umcgiving

November 10 – Organ and Tissue Donor Sunday (second Sunday in November – no special offering)

A Moment for Mission

"Great is the Lord, and greatly to be praised; … One generation shall laud your works to another, and shall declare your mighty acts." — Psalm 145:3-4, NRSV

Traditionally, National Donor Sabbath is observed annually two weekends before Thanksgiving. This three-day observance seeks to include the days of worship for major religions practiced in the United States.

The United Methodist Church celebrates Organ and Tissue Donor Sunday as "a time to come together around the issues of life and Thanksgiving" (The Book of Discipline, Par. 264.3). Congregations are encouraged to support this special Sunday by including the topic in their worship services. The General Board of Church and Society supervises and promotes the observance. Worship resources are available through nonprofit donor programs in the United States.

Today, most faith communities support organ donation and the individual choices of its members. Many view donation as an act of compassion and generosity. Since people often turn to their faith leaders for help when dealing with life-and-death issues, National Donor Sabbath provides an opportunity for faith communities to share their views and join in the conversation.

On Organ and Tissue Donor Sunday, United Methodists often invite faith leaders, donor families, transplant recipients and donation and transplantation professionals to participate in services and encourage people to sign up in their state registry.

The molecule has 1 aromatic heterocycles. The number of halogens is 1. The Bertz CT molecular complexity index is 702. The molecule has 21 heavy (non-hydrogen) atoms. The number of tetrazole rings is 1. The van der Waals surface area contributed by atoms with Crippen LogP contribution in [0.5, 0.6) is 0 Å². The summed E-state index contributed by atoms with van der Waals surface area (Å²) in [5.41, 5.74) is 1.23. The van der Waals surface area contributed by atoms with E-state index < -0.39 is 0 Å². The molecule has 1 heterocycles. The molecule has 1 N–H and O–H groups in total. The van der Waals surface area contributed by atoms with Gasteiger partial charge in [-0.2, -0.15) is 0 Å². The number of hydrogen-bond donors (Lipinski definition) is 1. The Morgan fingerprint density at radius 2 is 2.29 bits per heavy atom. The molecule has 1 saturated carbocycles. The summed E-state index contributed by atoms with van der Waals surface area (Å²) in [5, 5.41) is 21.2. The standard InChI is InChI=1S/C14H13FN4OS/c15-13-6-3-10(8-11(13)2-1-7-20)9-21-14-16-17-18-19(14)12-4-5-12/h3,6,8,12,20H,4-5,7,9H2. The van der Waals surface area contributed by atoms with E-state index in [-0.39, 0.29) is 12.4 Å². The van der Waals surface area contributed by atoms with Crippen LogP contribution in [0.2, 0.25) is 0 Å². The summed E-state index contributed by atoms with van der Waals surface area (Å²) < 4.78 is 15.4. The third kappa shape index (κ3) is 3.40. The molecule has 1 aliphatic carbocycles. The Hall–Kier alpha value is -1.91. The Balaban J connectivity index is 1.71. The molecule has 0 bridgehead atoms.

"I'm feeling beyond blessed," said Elaine Holloway, a retired music teacher. Her former pastor, the Rev. Jeffrey Bealmear, donated a critically needed kidney to her in 2018. Holloway attends Monticello (Illinois) United Methodist Church; Bealmear now serves First UMC, Olney, Illinois.

— Adapted from U.S. Health Resources and Services Administration website and other sources

Offertory Prayer
Loving God, you are, indeed, greatly to be praised! Teach us the joy of selfless giving that blesses everyone around us. In your name, we pray. Amen.

From Discipleship Ministries: Twenty Second Sunday After Pentecost  God of all time and space, we bring our gifts to your altar, knowing your presence with us transcends our time on earth. You are the God of the living, right here and in your heavenly kingdom. As we give, we pray that our gifts will be used for compassion, justice, and reconciliation. We pray that we might see a glimpse of your heavenly kingdom right here in our earthly days. We pray this in the name of Christ, our Rock and our Redeemer. Amen. Luke 20:27-38

Newsletter Nugget
"United Methodists are committed to medicine and to science and ways of healing all," said the Rev. Susan Henry-Crowe in "Reflections on Our Faith."

The General Board of Church and Society executive continued, "Because we believe in health care for all, we believe that organ donation and transplantation is a gift that we can give back. It is one of the great gifts that many of us in our own families have supported our family members and those we love to make this kind of donation.
"Organ donation is a gift of love, and we hope that it is one that you will prayerfully consider."
According to Donate Life America, 113,000 people await a lifesaving transplant. Another person is added to a waiting list every 10 minutes. Ninety-five percent of Americans are in favor of being a donor, but only 58 percent are registered.

Organ and Tissue Donor Sunday is an opportunity to make a huge difference. Sign up to be a donor. Thank you!